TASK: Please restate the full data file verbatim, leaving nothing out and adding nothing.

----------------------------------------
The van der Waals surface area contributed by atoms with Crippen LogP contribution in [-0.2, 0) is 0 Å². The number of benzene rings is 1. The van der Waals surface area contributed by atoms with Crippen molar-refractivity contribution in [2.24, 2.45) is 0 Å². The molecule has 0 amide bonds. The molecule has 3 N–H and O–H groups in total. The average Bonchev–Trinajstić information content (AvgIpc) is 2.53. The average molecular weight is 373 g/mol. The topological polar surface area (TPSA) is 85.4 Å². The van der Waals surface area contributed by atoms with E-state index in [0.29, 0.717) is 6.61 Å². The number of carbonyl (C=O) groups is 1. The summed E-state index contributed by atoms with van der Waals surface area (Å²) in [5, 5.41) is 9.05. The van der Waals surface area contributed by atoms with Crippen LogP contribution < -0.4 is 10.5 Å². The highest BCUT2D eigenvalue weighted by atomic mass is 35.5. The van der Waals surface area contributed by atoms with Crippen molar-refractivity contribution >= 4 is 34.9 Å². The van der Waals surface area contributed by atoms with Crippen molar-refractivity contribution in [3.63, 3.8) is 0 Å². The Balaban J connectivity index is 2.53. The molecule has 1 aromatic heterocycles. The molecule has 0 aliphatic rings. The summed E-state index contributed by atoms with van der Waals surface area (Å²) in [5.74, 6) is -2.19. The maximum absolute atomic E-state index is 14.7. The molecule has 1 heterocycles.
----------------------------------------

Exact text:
The van der Waals surface area contributed by atoms with Crippen LogP contribution in [-0.2, 0) is 0 Å². The number of benzene rings is 1. The van der Waals surface area contributed by atoms with Crippen molar-refractivity contribution in [2.24, 2.45) is 0 Å². The molecule has 0 amide bonds. The molecule has 3 N–H and O–H groups in total. The average Bonchev–Trinajstić information content (AvgIpc) is 2.53. The average molecular weight is 373 g/mol. The topological polar surface area (TPSA) is 85.4 Å². The van der Waals surface area contributed by atoms with E-state index in [0.29, 0.717) is 6.61 Å². The number of carbonyl (C=O) groups is 1. The summed E-state index contributed by atoms with van der Waals surface area (Å²) in [5, 5.41) is 9.05. The van der Waals surface area contributed by atoms with Crippen LogP contribution < -0.4 is 10.5 Å². The highest BCUT2D eigenvalue weighted by atomic mass is 35.5. The van der Waals surface area contributed by atoms with Crippen molar-refractivity contribution >= 4 is 34.9 Å². The van der Waals surface area contributed by atoms with Crippen molar-refractivity contribution in [3.63, 3.8) is 0 Å². The Balaban J connectivity index is 2.53. The molecule has 1 aromatic heterocycles. The molecule has 0 aliphatic rings. The summed E-state index contributed by atoms with van der Waals surface area (Å²) in [5.74, 6) is -2.19. The maximum absolute atomic E-state index is 14.7. The molecule has 1 heterocycles.